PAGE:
Rafiu Amolegbe, a bricklayer, said he takes two bottles of the cheaper bitters a day. “It is cheaper, with N50 to N150, I can drink a sachet or small plastic bottle from other producers. For Orijin in plastic bottle is N400 and the glass bottle costs between N250 to N500 depending on the restaurant,” he pointed out.

According to C&M  findings, some herbal  medicine producers have now shifted to the production of alcoholic beverages similar to bitters without license from National Agency for Food Drugs Administration and Control, NAFDAC. In the quest to make quick money, it is very clear that many micro manufacturers produce bitters under unhygienic conditions which adversely affect consumers’ health, C&M  also found out.

Big manufacturers are trailing the micro producers with better brand names and manufacturing standards. They also see the consumers’ needs for the  bitters  beverages.

According to the Sales Director of NB, Hubert Eze, “the quest to meet the need of consumers and reconnect them to an era when herbal drinks  held  sway  to cure many  health  challenges was the major reason the company ventured into the  bitters  market. The drink (Ace Root) is blended with African herbs mixed with spirit,” he noted. He added: “We want to take our consumers back to the root. NB is in the market with a unique selling point. The drink boasts of at least 14 natural ingredients, amazing alcopop taste, and less sugar and alcohol.”

Guinness Nigeria has sold millions of liters of Orijin in the country since its inception. But has bigger aspirations, with plans to expand into Ghana and compete with Accra-based Alomo bitters and others in the market. The bitters  market is of two categories, the alcohol and non-alcohol. The market has become fertile for massive growth as more consumers look out to drink an alcoholic beverage that is believed to have health benefits to the human body.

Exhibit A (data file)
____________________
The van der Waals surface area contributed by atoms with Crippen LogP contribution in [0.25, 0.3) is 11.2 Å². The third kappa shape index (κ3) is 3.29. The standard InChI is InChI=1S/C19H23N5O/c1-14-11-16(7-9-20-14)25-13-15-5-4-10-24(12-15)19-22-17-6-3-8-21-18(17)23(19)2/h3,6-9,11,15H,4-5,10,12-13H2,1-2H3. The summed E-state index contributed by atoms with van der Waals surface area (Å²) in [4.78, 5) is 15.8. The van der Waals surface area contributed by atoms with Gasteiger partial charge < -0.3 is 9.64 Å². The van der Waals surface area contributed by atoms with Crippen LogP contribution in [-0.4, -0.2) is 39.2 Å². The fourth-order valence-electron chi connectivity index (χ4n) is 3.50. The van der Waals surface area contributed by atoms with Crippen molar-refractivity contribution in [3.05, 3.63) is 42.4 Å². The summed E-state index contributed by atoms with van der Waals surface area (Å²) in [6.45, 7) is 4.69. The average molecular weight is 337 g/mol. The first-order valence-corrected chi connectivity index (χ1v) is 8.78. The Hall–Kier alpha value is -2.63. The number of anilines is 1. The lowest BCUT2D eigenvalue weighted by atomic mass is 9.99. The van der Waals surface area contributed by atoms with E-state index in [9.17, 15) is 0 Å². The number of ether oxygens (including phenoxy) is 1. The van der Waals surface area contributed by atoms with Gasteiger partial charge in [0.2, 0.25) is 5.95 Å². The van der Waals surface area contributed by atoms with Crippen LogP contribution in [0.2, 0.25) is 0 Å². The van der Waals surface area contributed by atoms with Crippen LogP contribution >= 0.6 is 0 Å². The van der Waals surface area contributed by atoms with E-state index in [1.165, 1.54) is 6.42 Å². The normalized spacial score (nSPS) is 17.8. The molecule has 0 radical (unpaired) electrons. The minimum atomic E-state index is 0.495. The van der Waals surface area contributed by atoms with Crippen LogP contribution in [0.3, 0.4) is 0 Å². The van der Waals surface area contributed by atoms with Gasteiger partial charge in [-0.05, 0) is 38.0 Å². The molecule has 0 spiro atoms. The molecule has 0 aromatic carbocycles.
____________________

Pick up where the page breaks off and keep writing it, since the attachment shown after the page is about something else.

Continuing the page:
The market has also seen more growth in terms of expansions, investments and technology as well as revenue generation particularly to small manufacturers. Some of the stakeholders told  C&M  that creating a new market in the Nigerian economy has never been easy, noting that most indigenous markets created by local companies who out of innovation and diligence, came up with the various alcoholic bitters, have elicited doubts, whether they can stand the test of time. Hence, they are hardly patronized by middle to upper income groups.

According to C&M  findings, bitters were first produced at garages on a micro and subsistence scale until the commercial production of Alomo bitters which was scientifically formulated and meticulously researched by the Centre for Scientific Research into Plant Medicine in Ghana, a World Health Organization affiliate.

In recent times, the market has seen the influx of new bitters flooding the market and these products have grown increasingly popular in many households with massive advertising spend on television and radio. These adverts seem to appeal to the sensual emotions of consumers as the magic to super performance.